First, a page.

If Iran is willing to address the nuclear issues, then there probably will be subsequent meetings, PJ Crowley, the US state department spokesman, said in Washington.
"That process will take some time," he said.
"We're not going to make a snap judgment on Thursday. We're going to see how that meeting goes, evaluate the willingness of Iran to engage on these issues."
Western powers are also keen to gauge Russian and Chinese reaction to last week's announcement that Tehran had been concealing the uranium enrichment plant at Qom.
Iran says its nuclear programme is for peaceful purposes and has already defied five UN Security Council resolutions demanding it suspend all sensitive nuclear activities.
Speaking to Al Jazeera, John Large, an independent nuclear consultant, said: "It's quite a complex area to actually decipher whether the effort is going into a civilian programme or into a military programme.
"There are the associated industries like the missile delivery systems, the development of missiles, we have seen the launch this week of quite sophisticated missile delivery systems.
"So you're looking at all the jigsaw pieces coming into place and I'm afraid the conclusion that is coming out of this is that these jigsaw pieces mean that there is a strong weapons programme underway."
Mohamed ElBaradei, the outgoing head of the UN's nuclear watchdog, said on Tuesday that Iran was "on the wrong side of the law" by not declaring the second plant.
"Iran was supposed to inform us on the day it was decided to construct the facility," he said.
Iran declared the facility only after it had been revealed by Western intelligence agents.
Washington has expressed its willingness to hold one-on-one meetings with Iranian negotiators, a move that comes alongside a possible softening in Iran's approach.
According to Iranian state-run news agencies, Mahmoud Ahmadinejad, the Iranian president, announced in Tehran that Iran would be willing to fuel Iran's nuclear facilities with uranium purchased from a third party country.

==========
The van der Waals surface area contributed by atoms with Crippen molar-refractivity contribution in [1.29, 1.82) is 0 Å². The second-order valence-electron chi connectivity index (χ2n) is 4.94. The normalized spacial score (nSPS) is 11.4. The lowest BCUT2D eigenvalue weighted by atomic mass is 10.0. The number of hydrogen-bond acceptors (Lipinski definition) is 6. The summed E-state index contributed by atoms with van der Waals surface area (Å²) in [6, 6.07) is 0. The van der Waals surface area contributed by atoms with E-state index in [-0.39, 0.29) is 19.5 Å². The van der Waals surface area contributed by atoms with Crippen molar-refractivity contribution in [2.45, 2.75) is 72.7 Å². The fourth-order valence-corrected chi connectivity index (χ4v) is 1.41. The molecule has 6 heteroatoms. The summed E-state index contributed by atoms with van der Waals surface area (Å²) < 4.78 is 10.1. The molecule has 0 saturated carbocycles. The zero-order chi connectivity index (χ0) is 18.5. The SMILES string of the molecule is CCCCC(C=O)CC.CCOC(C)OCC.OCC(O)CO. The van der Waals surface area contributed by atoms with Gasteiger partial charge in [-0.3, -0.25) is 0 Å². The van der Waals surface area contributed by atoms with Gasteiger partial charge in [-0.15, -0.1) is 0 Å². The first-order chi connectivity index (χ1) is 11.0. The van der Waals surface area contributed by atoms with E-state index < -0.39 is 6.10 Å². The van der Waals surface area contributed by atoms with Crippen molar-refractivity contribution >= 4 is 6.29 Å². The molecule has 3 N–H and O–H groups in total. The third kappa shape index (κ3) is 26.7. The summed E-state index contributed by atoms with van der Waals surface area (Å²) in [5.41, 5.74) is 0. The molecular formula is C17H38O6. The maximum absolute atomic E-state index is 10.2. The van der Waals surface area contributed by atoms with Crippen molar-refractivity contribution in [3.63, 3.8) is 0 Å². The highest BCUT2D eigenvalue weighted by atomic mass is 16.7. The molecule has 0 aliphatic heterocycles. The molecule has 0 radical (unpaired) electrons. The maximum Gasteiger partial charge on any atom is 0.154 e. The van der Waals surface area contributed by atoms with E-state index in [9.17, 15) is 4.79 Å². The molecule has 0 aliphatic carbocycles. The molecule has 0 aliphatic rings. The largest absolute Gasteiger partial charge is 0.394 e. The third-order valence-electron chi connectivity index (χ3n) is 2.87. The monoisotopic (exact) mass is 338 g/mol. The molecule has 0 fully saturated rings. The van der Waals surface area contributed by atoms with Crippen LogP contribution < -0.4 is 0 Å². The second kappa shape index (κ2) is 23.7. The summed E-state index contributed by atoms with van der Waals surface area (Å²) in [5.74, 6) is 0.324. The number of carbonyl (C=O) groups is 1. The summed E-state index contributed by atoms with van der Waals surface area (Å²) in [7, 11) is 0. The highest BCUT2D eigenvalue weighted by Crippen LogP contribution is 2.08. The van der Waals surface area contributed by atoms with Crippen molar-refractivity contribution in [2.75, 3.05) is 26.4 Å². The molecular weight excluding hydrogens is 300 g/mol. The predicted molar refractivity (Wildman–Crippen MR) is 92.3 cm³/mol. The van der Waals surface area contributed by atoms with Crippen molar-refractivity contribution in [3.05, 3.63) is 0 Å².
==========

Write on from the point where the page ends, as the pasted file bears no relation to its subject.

The meeting in Geneva marks the first time a US official will be a "full participant" in a meeting of the major powers with Iran.
At a similar meeting in Geneva in July 2008, when William Burns, the US official attending, left the room at one point to avoid having to shake hands with Jalili, according to diplomats who were present.
Jalili earlier described the scheduled Thursday's meeting in Geneva as an "opportunity and a test" for those attending and said "we are entering the talks with good will".
"Iran's national, regional and international capacities ... could be an opportunity for creating a world based upon peace, justice and progress," he said."
Tehran is already under three sets of UN sanctions over its repeated refusal to freeze its uranium enrichment activities, which Western powers fear are aimed at building a nuclear bomb.
Washington has suggested possible new sanctions on banking and the oil and gas industry if Iran does not comply with Western demands, but Thursday's talks are not expected to end in a new round of sanctions.
The Reuters news agency quoted an unnamed senior official from the US administration as saying: "This is the engagement track tomorrow, not the pressure track."